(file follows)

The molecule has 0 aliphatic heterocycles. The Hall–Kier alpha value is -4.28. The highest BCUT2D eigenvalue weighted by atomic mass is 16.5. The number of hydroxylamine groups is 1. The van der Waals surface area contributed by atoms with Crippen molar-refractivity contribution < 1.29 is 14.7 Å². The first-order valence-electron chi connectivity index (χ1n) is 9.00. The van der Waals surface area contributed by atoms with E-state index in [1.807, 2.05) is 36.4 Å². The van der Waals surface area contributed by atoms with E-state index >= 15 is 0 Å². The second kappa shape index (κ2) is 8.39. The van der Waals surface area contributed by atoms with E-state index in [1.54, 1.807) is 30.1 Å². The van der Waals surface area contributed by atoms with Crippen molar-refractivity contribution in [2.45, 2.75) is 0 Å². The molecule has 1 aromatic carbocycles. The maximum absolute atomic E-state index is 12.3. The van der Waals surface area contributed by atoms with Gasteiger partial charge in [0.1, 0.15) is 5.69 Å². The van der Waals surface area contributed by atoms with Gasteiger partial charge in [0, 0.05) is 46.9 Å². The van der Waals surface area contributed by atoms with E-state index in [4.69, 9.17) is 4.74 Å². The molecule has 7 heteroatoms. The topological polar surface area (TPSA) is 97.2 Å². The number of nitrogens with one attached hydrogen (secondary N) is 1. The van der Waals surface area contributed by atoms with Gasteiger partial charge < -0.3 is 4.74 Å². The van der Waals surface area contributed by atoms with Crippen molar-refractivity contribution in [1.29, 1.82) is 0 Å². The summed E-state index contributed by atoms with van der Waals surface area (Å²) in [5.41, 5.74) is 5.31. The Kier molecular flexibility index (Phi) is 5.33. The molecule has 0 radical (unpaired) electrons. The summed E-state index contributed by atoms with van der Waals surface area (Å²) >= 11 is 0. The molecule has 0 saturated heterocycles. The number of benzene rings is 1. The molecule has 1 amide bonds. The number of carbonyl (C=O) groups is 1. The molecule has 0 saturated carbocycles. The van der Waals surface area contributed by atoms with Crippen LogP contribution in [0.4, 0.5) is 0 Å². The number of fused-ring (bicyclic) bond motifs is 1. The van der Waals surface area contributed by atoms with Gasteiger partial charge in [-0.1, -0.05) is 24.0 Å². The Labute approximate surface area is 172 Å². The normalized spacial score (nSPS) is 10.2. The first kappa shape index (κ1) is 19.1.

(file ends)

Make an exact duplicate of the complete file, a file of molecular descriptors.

The molecule has 0 aliphatic heterocycles. The Hall–Kier alpha value is -4.28. The highest BCUT2D eigenvalue weighted by atomic mass is 16.5. The number of hydroxylamine groups is 1. The van der Waals surface area contributed by atoms with Crippen molar-refractivity contribution < 1.29 is 14.7 Å². The first-order valence-electron chi connectivity index (χ1n) is 9.00. The van der Waals surface area contributed by atoms with E-state index in [1.807, 2.05) is 36.4 Å². The van der Waals surface area contributed by atoms with E-state index >= 15 is 0 Å². The second kappa shape index (κ2) is 8.39. The van der Waals surface area contributed by atoms with E-state index in [1.54, 1.807) is 30.1 Å². The van der Waals surface area contributed by atoms with Crippen molar-refractivity contribution in [2.45, 2.75) is 0 Å². The molecule has 1 aromatic carbocycles. The maximum absolute atomic E-state index is 12.3. The van der Waals surface area contributed by atoms with Gasteiger partial charge in [0.1, 0.15) is 5.69 Å². The van der Waals surface area contributed by atoms with Gasteiger partial charge in [0, 0.05) is 46.9 Å². The van der Waals surface area contributed by atoms with E-state index in [4.69, 9.17) is 4.74 Å². The molecule has 7 heteroatoms. The topological polar surface area (TPSA) is 97.2 Å². The number of nitrogens with one attached hydrogen (secondary N) is 1. The van der Waals surface area contributed by atoms with Gasteiger partial charge < -0.3 is 4.74 Å². The van der Waals surface area contributed by atoms with Crippen molar-refractivity contribution in [1.29, 1.82) is 0 Å². The summed E-state index contributed by atoms with van der Waals surface area (Å²) in [5.41, 5.74) is 5.31. The Kier molecular flexibility index (Phi) is 5.33. The molecule has 0 radical (unpaired) electrons. The summed E-state index contributed by atoms with van der Waals surface area (Å²) >= 11 is 0. The molecule has 0 saturated heterocycles. The number of benzene rings is 1. The molecule has 1 amide bonds. The number of carbonyl (C=O) groups is 1. The molecule has 0 saturated carbocycles. The van der Waals surface area contributed by atoms with Crippen LogP contribution in [0.4, 0.5) is 0 Å². The number of fused-ring (bicyclic) bond motifs is 1. The van der Waals surface area contributed by atoms with Gasteiger partial charge in [-0.1, -0.05) is 24.0 Å². The Labute approximate surface area is 172 Å². The normalized spacial score (nSPS) is 10.2. The first kappa shape index (κ1) is 19.1.